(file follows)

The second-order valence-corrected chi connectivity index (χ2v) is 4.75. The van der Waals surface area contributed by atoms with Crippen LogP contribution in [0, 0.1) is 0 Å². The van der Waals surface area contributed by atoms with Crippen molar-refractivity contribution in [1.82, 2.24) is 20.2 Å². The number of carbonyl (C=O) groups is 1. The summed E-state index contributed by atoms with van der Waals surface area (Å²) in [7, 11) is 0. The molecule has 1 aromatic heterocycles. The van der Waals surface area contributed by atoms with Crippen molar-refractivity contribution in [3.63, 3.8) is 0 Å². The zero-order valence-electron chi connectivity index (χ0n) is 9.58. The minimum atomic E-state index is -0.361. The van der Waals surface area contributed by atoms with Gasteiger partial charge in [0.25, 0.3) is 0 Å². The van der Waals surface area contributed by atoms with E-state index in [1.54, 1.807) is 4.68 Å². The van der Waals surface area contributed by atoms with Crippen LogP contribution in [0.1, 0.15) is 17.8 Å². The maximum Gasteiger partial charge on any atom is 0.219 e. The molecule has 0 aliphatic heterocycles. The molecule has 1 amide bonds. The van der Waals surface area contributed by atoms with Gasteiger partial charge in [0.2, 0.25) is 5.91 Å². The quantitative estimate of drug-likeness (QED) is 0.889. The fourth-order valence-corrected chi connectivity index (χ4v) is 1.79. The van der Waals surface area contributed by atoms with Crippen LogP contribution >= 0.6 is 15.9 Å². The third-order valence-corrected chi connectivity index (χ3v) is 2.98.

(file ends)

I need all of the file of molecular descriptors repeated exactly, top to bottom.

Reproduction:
The second-order valence-corrected chi connectivity index (χ2v) is 4.75. The van der Waals surface area contributed by atoms with Crippen LogP contribution in [0, 0.1) is 0 Å². The van der Waals surface area contributed by atoms with Crippen molar-refractivity contribution in [1.82, 2.24) is 20.2 Å². The number of carbonyl (C=O) groups is 1. The summed E-state index contributed by atoms with van der Waals surface area (Å²) in [7, 11) is 0. The molecule has 1 aromatic heterocycles. The van der Waals surface area contributed by atoms with Crippen molar-refractivity contribution in [3.63, 3.8) is 0 Å². The zero-order valence-electron chi connectivity index (χ0n) is 9.58. The minimum atomic E-state index is -0.361. The van der Waals surface area contributed by atoms with Gasteiger partial charge in [0.25, 0.3) is 0 Å². The van der Waals surface area contributed by atoms with E-state index in [1.54, 1.807) is 4.68 Å². The van der Waals surface area contributed by atoms with Crippen LogP contribution in [0.1, 0.15) is 17.8 Å². The maximum Gasteiger partial charge on any atom is 0.219 e. The molecule has 0 aliphatic heterocycles. The molecule has 1 amide bonds. The van der Waals surface area contributed by atoms with Gasteiger partial charge in [0.2, 0.25) is 5.91 Å². The quantitative estimate of drug-likeness (QED) is 0.889. The fourth-order valence-corrected chi connectivity index (χ4v) is 1.79. The van der Waals surface area contributed by atoms with Crippen LogP contribution >= 0.6 is 15.9 Å². The third-order valence-corrected chi connectivity index (χ3v) is 2.98.